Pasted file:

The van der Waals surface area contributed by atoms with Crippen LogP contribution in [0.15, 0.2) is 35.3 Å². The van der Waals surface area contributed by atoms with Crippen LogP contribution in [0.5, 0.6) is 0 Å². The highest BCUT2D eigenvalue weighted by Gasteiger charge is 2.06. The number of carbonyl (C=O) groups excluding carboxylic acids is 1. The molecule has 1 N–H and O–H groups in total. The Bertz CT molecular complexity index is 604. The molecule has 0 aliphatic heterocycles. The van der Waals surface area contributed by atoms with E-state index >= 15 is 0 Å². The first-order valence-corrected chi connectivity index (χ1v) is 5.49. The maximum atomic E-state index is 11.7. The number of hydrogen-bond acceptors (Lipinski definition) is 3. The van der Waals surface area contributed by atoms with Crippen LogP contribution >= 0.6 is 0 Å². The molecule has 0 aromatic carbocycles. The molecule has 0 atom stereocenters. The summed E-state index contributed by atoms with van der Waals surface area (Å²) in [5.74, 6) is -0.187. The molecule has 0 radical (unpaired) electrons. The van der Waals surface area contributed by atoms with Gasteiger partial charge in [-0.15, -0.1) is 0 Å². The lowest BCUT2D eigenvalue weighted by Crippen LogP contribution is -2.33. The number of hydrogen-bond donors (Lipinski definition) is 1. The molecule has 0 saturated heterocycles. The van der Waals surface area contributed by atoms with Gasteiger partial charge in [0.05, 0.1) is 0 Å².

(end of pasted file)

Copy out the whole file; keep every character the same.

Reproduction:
The van der Waals surface area contributed by atoms with Crippen LogP contribution in [0.15, 0.2) is 35.3 Å². The van der Waals surface area contributed by atoms with Crippen LogP contribution in [0.5, 0.6) is 0 Å². The highest BCUT2D eigenvalue weighted by Gasteiger charge is 2.06. The number of carbonyl (C=O) groups excluding carboxylic acids is 1. The molecule has 1 N–H and O–H groups in total. The Bertz CT molecular complexity index is 604. The molecule has 0 aliphatic heterocycles. The van der Waals surface area contributed by atoms with E-state index >= 15 is 0 Å². The first-order valence-corrected chi connectivity index (χ1v) is 5.49. The maximum atomic E-state index is 11.7. The number of hydrogen-bond acceptors (Lipinski definition) is 3. The van der Waals surface area contributed by atoms with Crippen LogP contribution >= 0.6 is 0 Å². The molecule has 0 aromatic carbocycles. The molecule has 0 atom stereocenters. The summed E-state index contributed by atoms with van der Waals surface area (Å²) in [5.74, 6) is -0.187. The molecule has 0 radical (unpaired) electrons. The van der Waals surface area contributed by atoms with Gasteiger partial charge in [-0.15, -0.1) is 0 Å². The lowest BCUT2D eigenvalue weighted by Crippen LogP contribution is -2.33. The number of hydrogen-bond donors (Lipinski definition) is 1. The molecule has 0 saturated heterocycles. The van der Waals surface area contributed by atoms with Gasteiger partial charge in [0.05, 0.1) is 0 Å².